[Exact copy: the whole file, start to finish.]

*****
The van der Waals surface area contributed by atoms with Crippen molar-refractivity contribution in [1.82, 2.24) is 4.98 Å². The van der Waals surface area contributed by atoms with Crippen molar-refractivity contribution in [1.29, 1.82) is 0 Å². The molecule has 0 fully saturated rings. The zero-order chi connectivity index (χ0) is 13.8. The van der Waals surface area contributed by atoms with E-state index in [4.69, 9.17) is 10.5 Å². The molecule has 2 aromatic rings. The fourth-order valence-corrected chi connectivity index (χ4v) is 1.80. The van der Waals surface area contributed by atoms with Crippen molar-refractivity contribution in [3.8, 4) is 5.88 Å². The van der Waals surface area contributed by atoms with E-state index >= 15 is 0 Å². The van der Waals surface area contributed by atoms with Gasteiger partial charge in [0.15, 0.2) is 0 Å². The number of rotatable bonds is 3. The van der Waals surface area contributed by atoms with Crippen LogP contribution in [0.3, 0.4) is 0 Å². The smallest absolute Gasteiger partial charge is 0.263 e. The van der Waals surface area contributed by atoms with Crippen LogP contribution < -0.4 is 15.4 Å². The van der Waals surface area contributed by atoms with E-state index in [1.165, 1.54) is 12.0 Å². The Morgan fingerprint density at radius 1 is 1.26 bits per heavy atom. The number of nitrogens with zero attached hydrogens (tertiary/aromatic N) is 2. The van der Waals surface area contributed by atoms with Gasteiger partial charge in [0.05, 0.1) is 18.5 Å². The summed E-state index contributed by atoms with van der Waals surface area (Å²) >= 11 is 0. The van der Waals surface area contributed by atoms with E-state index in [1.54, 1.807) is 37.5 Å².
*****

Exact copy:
The van der Waals surface area contributed by atoms with Crippen molar-refractivity contribution in [1.82, 2.24) is 4.98 Å². The van der Waals surface area contributed by atoms with Crippen molar-refractivity contribution in [1.29, 1.82) is 0 Å². The molecule has 0 fully saturated rings. The zero-order chi connectivity index (χ0) is 13.8. The van der Waals surface area contributed by atoms with E-state index in [4.69, 9.17) is 10.5 Å². The molecule has 2 aromatic rings. The fourth-order valence-corrected chi connectivity index (χ4v) is 1.80. The van der Waals surface area contributed by atoms with Crippen molar-refractivity contribution in [3.8, 4) is 5.88 Å². The van der Waals surface area contributed by atoms with E-state index >= 15 is 0 Å². The van der Waals surface area contributed by atoms with Gasteiger partial charge in [0.15, 0.2) is 0 Å². The number of rotatable bonds is 3. The van der Waals surface area contributed by atoms with Crippen LogP contribution in [0.3, 0.4) is 0 Å². The smallest absolute Gasteiger partial charge is 0.263 e. The van der Waals surface area contributed by atoms with Crippen LogP contribution < -0.4 is 15.4 Å². The van der Waals surface area contributed by atoms with E-state index in [1.165, 1.54) is 12.0 Å². The Morgan fingerprint density at radius 1 is 1.26 bits per heavy atom. The number of nitrogens with zero attached hydrogens (tertiary/aromatic N) is 2. The van der Waals surface area contributed by atoms with Gasteiger partial charge in [0.05, 0.1) is 18.5 Å². The summed E-state index contributed by atoms with van der Waals surface area (Å²) >= 11 is 0. The van der Waals surface area contributed by atoms with E-state index in [1.54, 1.807) is 37.5 Å².